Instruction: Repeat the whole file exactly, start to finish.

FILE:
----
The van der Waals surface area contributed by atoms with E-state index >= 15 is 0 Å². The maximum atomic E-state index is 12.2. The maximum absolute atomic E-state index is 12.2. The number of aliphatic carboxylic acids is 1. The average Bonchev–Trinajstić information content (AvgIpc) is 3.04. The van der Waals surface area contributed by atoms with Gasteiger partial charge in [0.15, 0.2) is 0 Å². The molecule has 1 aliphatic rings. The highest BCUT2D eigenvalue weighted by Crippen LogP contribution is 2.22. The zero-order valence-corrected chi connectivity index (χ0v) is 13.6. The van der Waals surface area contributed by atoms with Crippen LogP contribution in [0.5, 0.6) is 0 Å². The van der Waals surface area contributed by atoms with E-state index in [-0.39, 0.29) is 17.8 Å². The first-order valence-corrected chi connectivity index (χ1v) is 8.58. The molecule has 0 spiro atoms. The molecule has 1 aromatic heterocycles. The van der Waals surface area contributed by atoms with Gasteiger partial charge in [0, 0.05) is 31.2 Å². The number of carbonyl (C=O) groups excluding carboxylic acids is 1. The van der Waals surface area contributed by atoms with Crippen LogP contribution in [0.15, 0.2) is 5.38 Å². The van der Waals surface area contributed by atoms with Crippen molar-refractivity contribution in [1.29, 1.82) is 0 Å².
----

The van der Waals surface area contributed by atoms with E-state index >= 15 is 0 Å². The maximum atomic E-state index is 12.2. The maximum absolute atomic E-state index is 12.2. The number of aliphatic carboxylic acids is 1. The average Bonchev–Trinajstić information content (AvgIpc) is 3.04. The van der Waals surface area contributed by atoms with Gasteiger partial charge in [0.15, 0.2) is 0 Å². The molecule has 1 aliphatic rings. The highest BCUT2D eigenvalue weighted by Crippen LogP contribution is 2.22. The zero-order valence-corrected chi connectivity index (χ0v) is 13.6. The van der Waals surface area contributed by atoms with Crippen LogP contribution in [0.5, 0.6) is 0 Å². The van der Waals surface area contributed by atoms with E-state index in [-0.39, 0.29) is 17.8 Å². The first-order valence-corrected chi connectivity index (χ1v) is 8.58. The molecule has 0 spiro atoms. The molecule has 1 aromatic heterocycles. The van der Waals surface area contributed by atoms with Gasteiger partial charge in [0, 0.05) is 31.2 Å². The number of carbonyl (C=O) groups excluding carboxylic acids is 1. The van der Waals surface area contributed by atoms with Crippen LogP contribution in [0.15, 0.2) is 5.38 Å². The van der Waals surface area contributed by atoms with Crippen molar-refractivity contribution in [1.29, 1.82) is 0 Å².